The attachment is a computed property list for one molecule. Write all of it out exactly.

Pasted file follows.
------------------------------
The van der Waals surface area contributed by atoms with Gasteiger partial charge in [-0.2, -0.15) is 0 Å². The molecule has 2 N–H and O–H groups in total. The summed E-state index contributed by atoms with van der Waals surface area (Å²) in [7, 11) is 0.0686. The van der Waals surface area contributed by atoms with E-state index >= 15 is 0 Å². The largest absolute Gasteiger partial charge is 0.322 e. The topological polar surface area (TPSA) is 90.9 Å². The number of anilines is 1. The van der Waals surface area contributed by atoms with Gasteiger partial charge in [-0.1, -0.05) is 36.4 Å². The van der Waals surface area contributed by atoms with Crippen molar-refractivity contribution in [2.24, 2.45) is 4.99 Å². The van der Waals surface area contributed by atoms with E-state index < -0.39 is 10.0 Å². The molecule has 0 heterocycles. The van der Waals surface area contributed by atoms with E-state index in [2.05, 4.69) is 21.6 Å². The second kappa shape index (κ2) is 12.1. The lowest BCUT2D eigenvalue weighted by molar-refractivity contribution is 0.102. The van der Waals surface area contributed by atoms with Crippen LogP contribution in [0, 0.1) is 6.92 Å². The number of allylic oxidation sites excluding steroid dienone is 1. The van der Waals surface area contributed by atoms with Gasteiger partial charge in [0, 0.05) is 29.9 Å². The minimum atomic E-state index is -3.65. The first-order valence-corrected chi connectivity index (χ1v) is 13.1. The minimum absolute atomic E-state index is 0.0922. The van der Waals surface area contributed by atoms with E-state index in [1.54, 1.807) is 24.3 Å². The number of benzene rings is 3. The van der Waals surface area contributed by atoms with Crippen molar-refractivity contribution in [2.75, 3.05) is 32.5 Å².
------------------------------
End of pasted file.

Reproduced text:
The van der Waals surface area contributed by atoms with Gasteiger partial charge in [-0.2, -0.15) is 0 Å². The molecule has 2 N–H and O–H groups in total. The summed E-state index contributed by atoms with van der Waals surface area (Å²) in [7, 11) is 0.0686. The van der Waals surface area contributed by atoms with E-state index >= 15 is 0 Å². The largest absolute Gasteiger partial charge is 0.322 e. The topological polar surface area (TPSA) is 90.9 Å². The number of anilines is 1. The van der Waals surface area contributed by atoms with Gasteiger partial charge in [-0.1, -0.05) is 36.4 Å². The van der Waals surface area contributed by atoms with Crippen molar-refractivity contribution in [2.24, 2.45) is 4.99 Å². The van der Waals surface area contributed by atoms with E-state index < -0.39 is 10.0 Å². The molecule has 0 heterocycles. The van der Waals surface area contributed by atoms with E-state index in [2.05, 4.69) is 21.6 Å². The second kappa shape index (κ2) is 12.1. The lowest BCUT2D eigenvalue weighted by molar-refractivity contribution is 0.102. The van der Waals surface area contributed by atoms with Crippen LogP contribution in [0, 0.1) is 6.92 Å². The number of allylic oxidation sites excluding steroid dienone is 1. The van der Waals surface area contributed by atoms with Gasteiger partial charge in [0, 0.05) is 29.9 Å². The minimum atomic E-state index is -3.65. The first-order valence-corrected chi connectivity index (χ1v) is 13.1. The minimum absolute atomic E-state index is 0.0922. The van der Waals surface area contributed by atoms with E-state index in [1.54, 1.807) is 24.3 Å². The number of benzene rings is 3. The van der Waals surface area contributed by atoms with Crippen molar-refractivity contribution in [2.75, 3.05) is 32.5 Å².